Rough and Ready
Years produced: 1940-1948
Total production: 18,695
Claimed power: 26hp @ 4,000rpm
Top speed: 60mph (approx.)
Engine type: 751cc overhead valve, air-cooled opposed twin (w/cylinders lifted 5 degrees for additional ground clearance)
Weight: 420kg (926lb)
Think your BMW GS is the ultimate adventure bike? Check out the Zundapp KS750. Built for the German military, it has 10 speeds and tops out at 60mph. And nigh on indestructible, it’ll take you where mortal bikes fear to tread — and back.
Zun-what?The Zundapp company was founded in Nuremberg, Germany, during World War I by Fritz Neumeyer, and produced detonators for the German war effort. By 1919, the war was over. Germany had been defeated, and the Allied powers had forbidden the country from producing weapons of war. Neumeyer had to find some other way to make money, so he decided to go into the motorcycle business.
In 1921, Neumeyer unveiled the Z22, a “Motorrad fur Jedermann” — a motorcycle for everybody. Thanks to its simplicity and reliability, the 211cc two-stroke single was a hit, and Zundapp prospered. Singles were the company’s mainstay throughout the 1920s, but in 1933 the K series, featuring an opposed twin and shaft drive, and available in displacements from 200cc to 800cc, appeared.
As Germany prepared for what was soon to be World War II, its military decided the coming conflict would hinge on mobility, as opposed to the static trench lines of World War I. The Wehrmacht needed a light, mobile vehicle able to get through anything.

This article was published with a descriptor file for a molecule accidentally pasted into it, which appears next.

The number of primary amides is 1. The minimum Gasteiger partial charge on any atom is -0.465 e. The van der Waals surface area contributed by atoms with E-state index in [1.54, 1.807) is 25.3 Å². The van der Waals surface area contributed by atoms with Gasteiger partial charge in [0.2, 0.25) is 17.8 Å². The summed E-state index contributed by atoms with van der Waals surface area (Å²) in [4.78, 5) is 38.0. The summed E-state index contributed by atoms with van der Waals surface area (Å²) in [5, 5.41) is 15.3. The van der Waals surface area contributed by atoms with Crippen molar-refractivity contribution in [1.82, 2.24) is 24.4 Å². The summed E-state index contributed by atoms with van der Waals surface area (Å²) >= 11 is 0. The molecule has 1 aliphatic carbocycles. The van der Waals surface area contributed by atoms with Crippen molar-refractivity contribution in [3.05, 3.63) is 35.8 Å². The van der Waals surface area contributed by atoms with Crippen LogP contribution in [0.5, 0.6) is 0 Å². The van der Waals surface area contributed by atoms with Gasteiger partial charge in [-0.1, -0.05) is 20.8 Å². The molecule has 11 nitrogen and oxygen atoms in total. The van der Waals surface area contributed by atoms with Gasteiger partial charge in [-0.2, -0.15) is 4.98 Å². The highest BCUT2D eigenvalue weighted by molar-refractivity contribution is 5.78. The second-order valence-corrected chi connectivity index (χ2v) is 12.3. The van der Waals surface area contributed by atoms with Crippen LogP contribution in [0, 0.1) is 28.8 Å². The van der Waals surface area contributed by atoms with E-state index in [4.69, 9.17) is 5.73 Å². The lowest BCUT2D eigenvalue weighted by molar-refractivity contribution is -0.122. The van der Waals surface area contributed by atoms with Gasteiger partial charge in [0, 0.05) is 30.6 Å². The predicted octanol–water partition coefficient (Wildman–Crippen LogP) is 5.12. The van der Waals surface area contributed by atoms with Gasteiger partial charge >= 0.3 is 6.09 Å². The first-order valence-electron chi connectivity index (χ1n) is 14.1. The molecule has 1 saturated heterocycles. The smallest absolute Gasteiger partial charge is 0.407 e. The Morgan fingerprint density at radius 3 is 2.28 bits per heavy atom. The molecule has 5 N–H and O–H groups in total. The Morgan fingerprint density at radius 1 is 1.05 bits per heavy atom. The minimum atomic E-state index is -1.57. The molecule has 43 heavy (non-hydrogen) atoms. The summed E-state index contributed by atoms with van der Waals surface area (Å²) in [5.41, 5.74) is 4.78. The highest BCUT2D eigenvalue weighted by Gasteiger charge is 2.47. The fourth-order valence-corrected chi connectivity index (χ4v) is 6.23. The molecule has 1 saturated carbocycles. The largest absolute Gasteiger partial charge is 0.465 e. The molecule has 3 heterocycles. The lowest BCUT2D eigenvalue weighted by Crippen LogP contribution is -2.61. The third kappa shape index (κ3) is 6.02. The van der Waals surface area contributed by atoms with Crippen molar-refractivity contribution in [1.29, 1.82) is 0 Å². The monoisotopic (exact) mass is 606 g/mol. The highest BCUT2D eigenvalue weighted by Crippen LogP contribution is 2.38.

At the end of 1937, the Reich contacted Zundapp and BMW, two of the larger German motorcycle manufacturers. The German army demanded a bike that met the following criteria:
• Ability to carry a payload of 500kg (1,102.3lb), the equivalent of three fully equipped soldiers, including arms and ammo.
• It had to cruise at 80kmh (not quite 50mph) and be able to reach 95kmh (not quite 60mph) but also be able to crawl along at 3mph so as not to run over marching troops.
• The tires had to be 5.00in x 16in.
• Minimum ground clearance had to be 150mm (6in) and there had to be enough room under the fenders for snow chains.
• Cost was no object.
Zundapp and BMW both said “Jahwohl!” and hit the design boards. According to Hans-Peter Hommes, a German KS750 expert, Zundapp initially tried to modify its existing motorcycles, but soon realized that a ground-up design was needed.
In the beginning …
Two 700cc prototypes were running by 1939, and were put through extensive testing alongside the BMW R75. The Zundapp employed hydraulic brakes on all three wheels, which would end up a first on a production motorcycle, and the pressed steel girder forks had both internal springs and hydraulic units. This unique design was both strong and light. The frame, also of pressed steel, was heavily built and very rigid. The drivetrain had straight-cut gears, which, while noisy, were very reliable.